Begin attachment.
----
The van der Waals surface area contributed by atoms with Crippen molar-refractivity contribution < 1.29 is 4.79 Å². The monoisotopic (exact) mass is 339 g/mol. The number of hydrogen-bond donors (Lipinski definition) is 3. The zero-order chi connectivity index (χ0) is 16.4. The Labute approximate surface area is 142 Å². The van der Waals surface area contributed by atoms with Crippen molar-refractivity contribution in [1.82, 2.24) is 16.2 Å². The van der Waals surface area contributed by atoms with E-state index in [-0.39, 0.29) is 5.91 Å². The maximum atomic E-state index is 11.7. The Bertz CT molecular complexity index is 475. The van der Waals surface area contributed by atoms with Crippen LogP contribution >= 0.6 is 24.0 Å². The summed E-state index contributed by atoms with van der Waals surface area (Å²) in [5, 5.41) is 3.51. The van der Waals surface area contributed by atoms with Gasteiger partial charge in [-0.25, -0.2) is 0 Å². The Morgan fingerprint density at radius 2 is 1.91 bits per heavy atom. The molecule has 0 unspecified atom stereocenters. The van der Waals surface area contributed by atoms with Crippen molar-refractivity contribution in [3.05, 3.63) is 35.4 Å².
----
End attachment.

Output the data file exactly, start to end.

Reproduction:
The van der Waals surface area contributed by atoms with Crippen molar-refractivity contribution < 1.29 is 4.79 Å². The monoisotopic (exact) mass is 339 g/mol. The number of hydrogen-bond donors (Lipinski definition) is 3. The zero-order chi connectivity index (χ0) is 16.4. The Labute approximate surface area is 142 Å². The van der Waals surface area contributed by atoms with Crippen molar-refractivity contribution in [1.82, 2.24) is 16.2 Å². The van der Waals surface area contributed by atoms with E-state index in [-0.39, 0.29) is 5.91 Å². The maximum atomic E-state index is 11.7. The Bertz CT molecular complexity index is 475. The van der Waals surface area contributed by atoms with Crippen LogP contribution >= 0.6 is 24.0 Å². The summed E-state index contributed by atoms with van der Waals surface area (Å²) in [5, 5.41) is 3.51. The van der Waals surface area contributed by atoms with Gasteiger partial charge in [-0.25, -0.2) is 0 Å². The Morgan fingerprint density at radius 2 is 1.91 bits per heavy atom. The molecule has 0 unspecified atom stereocenters. The van der Waals surface area contributed by atoms with Crippen molar-refractivity contribution in [3.05, 3.63) is 35.4 Å².